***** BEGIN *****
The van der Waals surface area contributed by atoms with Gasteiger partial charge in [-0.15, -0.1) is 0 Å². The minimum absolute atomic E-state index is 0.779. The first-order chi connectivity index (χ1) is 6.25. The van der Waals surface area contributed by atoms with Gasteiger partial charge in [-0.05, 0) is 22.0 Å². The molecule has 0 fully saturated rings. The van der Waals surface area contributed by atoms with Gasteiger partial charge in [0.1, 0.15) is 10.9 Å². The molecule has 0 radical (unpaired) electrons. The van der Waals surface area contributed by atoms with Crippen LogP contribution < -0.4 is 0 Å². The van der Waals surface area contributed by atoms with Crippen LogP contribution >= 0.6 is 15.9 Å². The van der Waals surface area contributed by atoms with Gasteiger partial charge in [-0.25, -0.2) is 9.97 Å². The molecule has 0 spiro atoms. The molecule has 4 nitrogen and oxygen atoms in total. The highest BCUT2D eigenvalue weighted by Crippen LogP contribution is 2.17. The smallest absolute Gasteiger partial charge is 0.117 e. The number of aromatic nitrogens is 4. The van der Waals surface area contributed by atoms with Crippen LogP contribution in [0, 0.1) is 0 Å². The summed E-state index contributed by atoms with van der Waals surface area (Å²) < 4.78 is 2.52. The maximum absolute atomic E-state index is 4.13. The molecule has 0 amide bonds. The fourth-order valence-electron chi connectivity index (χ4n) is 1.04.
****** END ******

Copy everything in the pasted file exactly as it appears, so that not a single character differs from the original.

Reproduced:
The van der Waals surface area contributed by atoms with Gasteiger partial charge in [-0.15, -0.1) is 0 Å². The minimum absolute atomic E-state index is 0.779. The first-order chi connectivity index (χ1) is 6.25. The van der Waals surface area contributed by atoms with Gasteiger partial charge in [-0.05, 0) is 22.0 Å². The molecule has 0 fully saturated rings. The van der Waals surface area contributed by atoms with Gasteiger partial charge in [0.1, 0.15) is 10.9 Å². The molecule has 0 radical (unpaired) electrons. The van der Waals surface area contributed by atoms with Crippen LogP contribution < -0.4 is 0 Å². The van der Waals surface area contributed by atoms with Crippen LogP contribution >= 0.6 is 15.9 Å². The van der Waals surface area contributed by atoms with Gasteiger partial charge in [-0.25, -0.2) is 9.97 Å². The molecule has 0 spiro atoms. The molecule has 4 nitrogen and oxygen atoms in total. The highest BCUT2D eigenvalue weighted by Crippen LogP contribution is 2.17. The smallest absolute Gasteiger partial charge is 0.117 e. The number of aromatic nitrogens is 4. The van der Waals surface area contributed by atoms with Crippen LogP contribution in [0, 0.1) is 0 Å². The summed E-state index contributed by atoms with van der Waals surface area (Å²) < 4.78 is 2.52. The maximum absolute atomic E-state index is 4.13. The molecule has 0 amide bonds. The fourth-order valence-electron chi connectivity index (χ4n) is 1.04.